The Oxymoron of RC Powered Gliders
For a gentle introduction to radio control flying, rc powered Gliders are an ideal answer; their stable and forgiving flight characteristics make them good for beginners to the hobby.
But what is a powered glider?
Also called a motor glider or e-soarer, this aircraft type is essentially a standard glider design with a motor added. The motor can be in the nose like a conventional plane, behind the wing on a pod, or can be a ‘pop up/fold away’ motor on a support that folds down into the fuselage when not in use, again behind the wing.
Nose-mounted motors turn a folding propeller, and this is key to reducing drag when the power is switched off.
For beginners to the hobby, the Hobbyzone Conscendo is an excellent introduction to powered gliders. With its SAFE™ technology, it’s been designed to make learning to fly one of these gentle gliders as easy as possible.
SAFE technology gives you two levels of electronic stabilization, or can be deactivated completely. These options, coupled with the inherent stability of the glider, really give the beginner rc pilot a fighting chance of having successful first flights!
Moving up in terms of control complexity, the ParkZone Radian Pro, shown below, has been a firm favourite for years. I’ve had one myself and can certainly recommend them.
The Radian Pro has a two meter wingspan, making it a good size powered glider capable of riding the thermals on a warm day. An rc powered glider like this will reward you with very long flight times, with careful use of the power and good soaring skills!
The RP isn’t particularly a beginner’s glider, since it has ‘full house’ wing features, but it is an excellent powered glider for intermediate pilots. At my soaring club competitions it has, on occasion, outperformed much more expensive rc powered gliders!
Moving up in size still, and away from foam construction, we have the popular E-flite Mystique, shown below. This is a powered glider with glass-fiber moulded fuselage and traditional built-up wings. At 2.9m wingspan it is ideal as a next step up from the foamie aircraft like the Radians, Multiplex Easy Star, Cularis etc.
A friend of mine has a Mystique and I sometimes fly it – it’s a beautiful flyer and performs exceptionally well on warm thermally days. Again, highly recommended!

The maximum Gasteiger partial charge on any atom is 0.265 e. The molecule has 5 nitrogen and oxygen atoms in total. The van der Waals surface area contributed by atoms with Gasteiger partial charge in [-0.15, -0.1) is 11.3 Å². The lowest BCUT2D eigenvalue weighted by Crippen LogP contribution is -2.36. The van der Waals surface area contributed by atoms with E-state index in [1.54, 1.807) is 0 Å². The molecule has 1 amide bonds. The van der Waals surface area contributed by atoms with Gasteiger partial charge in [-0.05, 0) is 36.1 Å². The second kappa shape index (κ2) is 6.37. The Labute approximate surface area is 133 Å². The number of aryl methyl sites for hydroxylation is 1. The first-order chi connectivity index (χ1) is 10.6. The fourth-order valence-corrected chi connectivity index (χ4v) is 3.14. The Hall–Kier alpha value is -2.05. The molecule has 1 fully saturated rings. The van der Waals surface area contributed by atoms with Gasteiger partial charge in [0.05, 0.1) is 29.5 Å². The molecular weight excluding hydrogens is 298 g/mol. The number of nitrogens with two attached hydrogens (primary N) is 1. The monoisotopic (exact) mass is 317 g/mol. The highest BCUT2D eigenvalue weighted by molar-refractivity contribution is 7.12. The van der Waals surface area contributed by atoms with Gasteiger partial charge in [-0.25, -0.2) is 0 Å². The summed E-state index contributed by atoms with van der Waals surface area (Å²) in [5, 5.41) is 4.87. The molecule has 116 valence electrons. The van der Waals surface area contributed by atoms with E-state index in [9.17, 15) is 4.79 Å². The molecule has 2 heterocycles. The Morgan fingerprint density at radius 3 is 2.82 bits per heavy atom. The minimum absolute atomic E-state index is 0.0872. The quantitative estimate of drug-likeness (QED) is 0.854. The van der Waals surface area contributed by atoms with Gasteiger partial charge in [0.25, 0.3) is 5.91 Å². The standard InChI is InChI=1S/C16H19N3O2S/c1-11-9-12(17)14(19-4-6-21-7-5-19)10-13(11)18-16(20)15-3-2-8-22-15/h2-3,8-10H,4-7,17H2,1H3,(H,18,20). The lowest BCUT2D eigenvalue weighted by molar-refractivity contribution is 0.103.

RC powered gliders are equipped with a folding propeller to reduce drag when the motor is not in use.
The blades of the prop are hinged at the root, and when the motor is running the blades are in their normal forward position, thus pulling the glider through the air. But when the motor is shut off, the wind over the blades pushes them back so that they lie flat against the side of the nose of the glider, drastically reducing any unwanted drag while the glider is gliding.
Turn the power on again, and the blades flick out to generate thrust once more.
Above: the folding propeller blades of an rc powered glider at work: left, the blades in their normal positions when the motor is on, powering the glider through the air. Right, with the motor off the forward motion of the glider through the air pushes the blades back to lie flat against the nose, thus reducing drag.
Sometimes folding prop blades might refuse to fold back, and the trick here is to use an ESC with a brake function. If the blades do not fold back as they should, the prop will ‘windmill’ – turn freely in the air – and this creates a lot of drag, and hence the glide rate of the aircraft will be reduced.
An ESC brake will electronically stop the motor from turning, with the Tx stick fully down, and this will allow the prop blades to fold back.
Flying an RC powered glider.
RC powered gliders are, more often than not, very gentle birds. They have stable and forgiving flight characteristics, giving you plenty of time to react.
But the thing that makes them so attractive is the length of flight times possible; on a good day, flights of an hour might not be uncommon. You hand launch the glider with full power, and use the motor to climb to a good altitude. Once reached, turn the motor off and let the soaring capabilities take over.
With a nice steady breeze and good thermals around, the glider will stay aloft for as long as your soaring skills allow. When you’ve lost altitude, simply turn the motor back on and commence another climb, without landing. Repeating this process means that the motor battery pack won’t be drained quickly, and your flight will last and last, so long as you can continue to find any lift that’s around.
If there are a few of you flying together, why not hold a simple duration competition?
All you need to do is launch at the same time and to the same altitude (for example, have a 30-second motor run), switch off the motor and stay up for as long as you can – the last one down wins! It’s a great way of enjoying some light-hearted competitive radio control flying with your friends, and it improves your flying skills too!
The so-called ‘hotliners’ are essentially rc powered gliders with extra muscle!
The configuration is the same but the aircraft are sleeker and have more powerful motors. As a result, they fly a lot faster, as the video below shows…
Hotliners aren’t for beginners because of their speed – you need good reactions and co-ordination, both which take time to develop when learning to fly a radio control plane.
Conventional RC powered gliders are, in my opinion, one of the best introductions to powered rc flight available. And they give you the best of both worlds; power when you need it, a glider when you don’t!
If you’re looking for some relaxing and easy radio control flying, a powered glider is without doubt the answer, and in my opinion is one of the nicest type of rc planes to fly.